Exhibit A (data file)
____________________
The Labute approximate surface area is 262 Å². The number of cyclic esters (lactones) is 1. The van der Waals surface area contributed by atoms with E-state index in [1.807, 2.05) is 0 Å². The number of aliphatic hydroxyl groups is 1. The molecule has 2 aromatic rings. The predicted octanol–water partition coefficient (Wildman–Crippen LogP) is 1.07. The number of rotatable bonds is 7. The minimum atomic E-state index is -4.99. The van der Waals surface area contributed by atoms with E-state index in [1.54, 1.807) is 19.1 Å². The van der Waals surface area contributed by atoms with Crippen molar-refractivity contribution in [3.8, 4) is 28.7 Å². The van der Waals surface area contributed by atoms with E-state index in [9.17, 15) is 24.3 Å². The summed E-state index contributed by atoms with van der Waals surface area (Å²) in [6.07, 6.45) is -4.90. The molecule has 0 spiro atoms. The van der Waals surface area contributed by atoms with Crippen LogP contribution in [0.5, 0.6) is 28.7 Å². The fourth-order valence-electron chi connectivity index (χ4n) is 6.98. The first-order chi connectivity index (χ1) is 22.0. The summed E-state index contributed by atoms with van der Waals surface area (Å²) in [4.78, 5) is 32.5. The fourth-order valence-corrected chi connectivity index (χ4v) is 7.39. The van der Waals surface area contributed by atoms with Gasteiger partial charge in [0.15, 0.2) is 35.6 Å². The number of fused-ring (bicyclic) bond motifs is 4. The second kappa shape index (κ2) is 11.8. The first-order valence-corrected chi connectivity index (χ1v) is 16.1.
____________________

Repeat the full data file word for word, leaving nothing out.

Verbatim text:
The Labute approximate surface area is 262 Å². The number of cyclic esters (lactones) is 1. The van der Waals surface area contributed by atoms with E-state index in [1.807, 2.05) is 0 Å². The number of aliphatic hydroxyl groups is 1. The molecule has 2 aromatic rings. The predicted octanol–water partition coefficient (Wildman–Crippen LogP) is 1.07. The number of rotatable bonds is 7. The minimum atomic E-state index is -4.99. The van der Waals surface area contributed by atoms with E-state index in [1.54, 1.807) is 19.1 Å². The van der Waals surface area contributed by atoms with Crippen molar-refractivity contribution in [3.8, 4) is 28.7 Å². The van der Waals surface area contributed by atoms with E-state index in [9.17, 15) is 24.3 Å². The summed E-state index contributed by atoms with van der Waals surface area (Å²) in [6.07, 6.45) is -4.90. The molecule has 0 spiro atoms. The van der Waals surface area contributed by atoms with Crippen LogP contribution in [0.5, 0.6) is 28.7 Å². The fourth-order valence-electron chi connectivity index (χ4n) is 6.98. The first-order chi connectivity index (χ1) is 22.0. The summed E-state index contributed by atoms with van der Waals surface area (Å²) in [4.78, 5) is 32.5. The fourth-order valence-corrected chi connectivity index (χ4v) is 7.39. The van der Waals surface area contributed by atoms with Gasteiger partial charge in [0.15, 0.2) is 35.6 Å². The number of fused-ring (bicyclic) bond motifs is 4. The second kappa shape index (κ2) is 11.8. The first-order valence-corrected chi connectivity index (χ1v) is 16.1.